After a 500µl saline injection, samples of synovial fluid were taken from all knees, where possible, so as to quantify the HA molecular weight and concentration by High Performance Liquid Chromatography (HPLC) [9, 10, 12-14]. Gross morphological changes to the femoral condyles, trochlea and tibial surfaces in the rabbits were assessed during the collection of cartilage samples according to the method and the grading scale reported by Yoshiaka et al. [15]. The entire surface of both femoral condyles (internal and external to obtain a greater number of chondrocytes) was taken in order to measure apoptosis by TUNEL and cytometry. TUNEL method as a Gold Standard method [16-19] was done after initial fixation of the samples with 10% formaldehyde, paraffin embedded cut into sections which were processed (ApopTag® Plus peroxidase in situ Apoptosis Detection Kit. Chemicon International, USA), cell in apoptosis were quantified by an external department and evaluated blindy. Cytometry with Annexin Kit (BD Pharmingen, San Jose, CA USA), after 6 hours cartilage hyaluronidase (Sigma H-3884; 0.1mg/ml) and IIS-type collagenase (C-1764; 2mg/ml) digestion [20-22]. Cartilage from the tibial plateau was used for the indirect quantification of nitric oxide in cultured cartilage using the Griess method. The supernatant of cartilage digestion for cytometry study was used for nitrites and nitrates studies by HPLC [23, 24].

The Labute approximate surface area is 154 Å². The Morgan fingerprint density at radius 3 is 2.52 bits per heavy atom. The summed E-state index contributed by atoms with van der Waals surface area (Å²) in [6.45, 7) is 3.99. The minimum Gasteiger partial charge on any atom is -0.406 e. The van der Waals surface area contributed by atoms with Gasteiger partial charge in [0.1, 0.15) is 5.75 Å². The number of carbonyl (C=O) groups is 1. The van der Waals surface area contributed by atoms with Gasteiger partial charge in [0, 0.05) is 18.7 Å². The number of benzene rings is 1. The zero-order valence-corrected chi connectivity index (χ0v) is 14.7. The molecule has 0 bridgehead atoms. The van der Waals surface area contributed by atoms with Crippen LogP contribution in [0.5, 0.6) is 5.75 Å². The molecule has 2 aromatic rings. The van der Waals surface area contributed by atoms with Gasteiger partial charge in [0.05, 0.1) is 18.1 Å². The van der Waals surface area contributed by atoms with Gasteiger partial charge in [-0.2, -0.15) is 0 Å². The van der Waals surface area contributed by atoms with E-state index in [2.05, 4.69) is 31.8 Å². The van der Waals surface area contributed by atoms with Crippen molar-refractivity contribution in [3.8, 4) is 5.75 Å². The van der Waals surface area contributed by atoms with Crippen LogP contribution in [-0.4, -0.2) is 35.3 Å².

Statistical Analysis of Data

The Mann-Whitney Test was used to analyse the results of gross morphology. All the remaining parameters studied were analysed using ANOVA–MANOVA with the Newman-Keuls Test. Statistical significance was set at p < 0.05.


Gross Morphology (Fig. 1)

Fig (1).

*Grade III and IV: Operated Control vs control (p = 0.002), Operated Control vs treated groups (p = 0.003).